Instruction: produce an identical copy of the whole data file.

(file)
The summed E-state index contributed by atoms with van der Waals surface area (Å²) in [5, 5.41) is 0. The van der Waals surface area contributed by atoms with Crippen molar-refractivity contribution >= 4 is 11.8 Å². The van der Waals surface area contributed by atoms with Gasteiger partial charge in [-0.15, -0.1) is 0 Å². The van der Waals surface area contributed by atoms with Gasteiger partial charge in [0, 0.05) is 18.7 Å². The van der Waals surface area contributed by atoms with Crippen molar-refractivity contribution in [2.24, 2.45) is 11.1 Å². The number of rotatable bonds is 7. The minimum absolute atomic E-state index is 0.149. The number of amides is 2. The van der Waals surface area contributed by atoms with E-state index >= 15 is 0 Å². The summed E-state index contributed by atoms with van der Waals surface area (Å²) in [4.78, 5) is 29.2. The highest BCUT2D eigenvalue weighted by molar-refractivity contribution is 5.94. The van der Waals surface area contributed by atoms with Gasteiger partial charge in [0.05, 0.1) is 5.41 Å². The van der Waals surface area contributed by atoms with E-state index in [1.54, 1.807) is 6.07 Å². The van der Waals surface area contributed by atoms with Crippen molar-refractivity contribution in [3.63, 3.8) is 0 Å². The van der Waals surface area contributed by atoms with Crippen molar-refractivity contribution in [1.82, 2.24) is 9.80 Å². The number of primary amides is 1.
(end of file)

The summed E-state index contributed by atoms with van der Waals surface area (Å²) in [5, 5.41) is 0. The van der Waals surface area contributed by atoms with Crippen molar-refractivity contribution >= 4 is 11.8 Å². The van der Waals surface area contributed by atoms with Gasteiger partial charge in [-0.15, -0.1) is 0 Å². The van der Waals surface area contributed by atoms with Gasteiger partial charge in [0, 0.05) is 18.7 Å². The van der Waals surface area contributed by atoms with Crippen molar-refractivity contribution in [2.24, 2.45) is 11.1 Å². The number of rotatable bonds is 7. The minimum absolute atomic E-state index is 0.149. The number of amides is 2. The van der Waals surface area contributed by atoms with E-state index >= 15 is 0 Å². The summed E-state index contributed by atoms with van der Waals surface area (Å²) in [4.78, 5) is 29.2. The highest BCUT2D eigenvalue weighted by molar-refractivity contribution is 5.94. The van der Waals surface area contributed by atoms with Gasteiger partial charge in [0.05, 0.1) is 5.41 Å². The van der Waals surface area contributed by atoms with E-state index in [1.54, 1.807) is 6.07 Å². The van der Waals surface area contributed by atoms with Crippen molar-refractivity contribution in [3.63, 3.8) is 0 Å². The van der Waals surface area contributed by atoms with Crippen molar-refractivity contribution in [1.82, 2.24) is 9.80 Å². The number of primary amides is 1.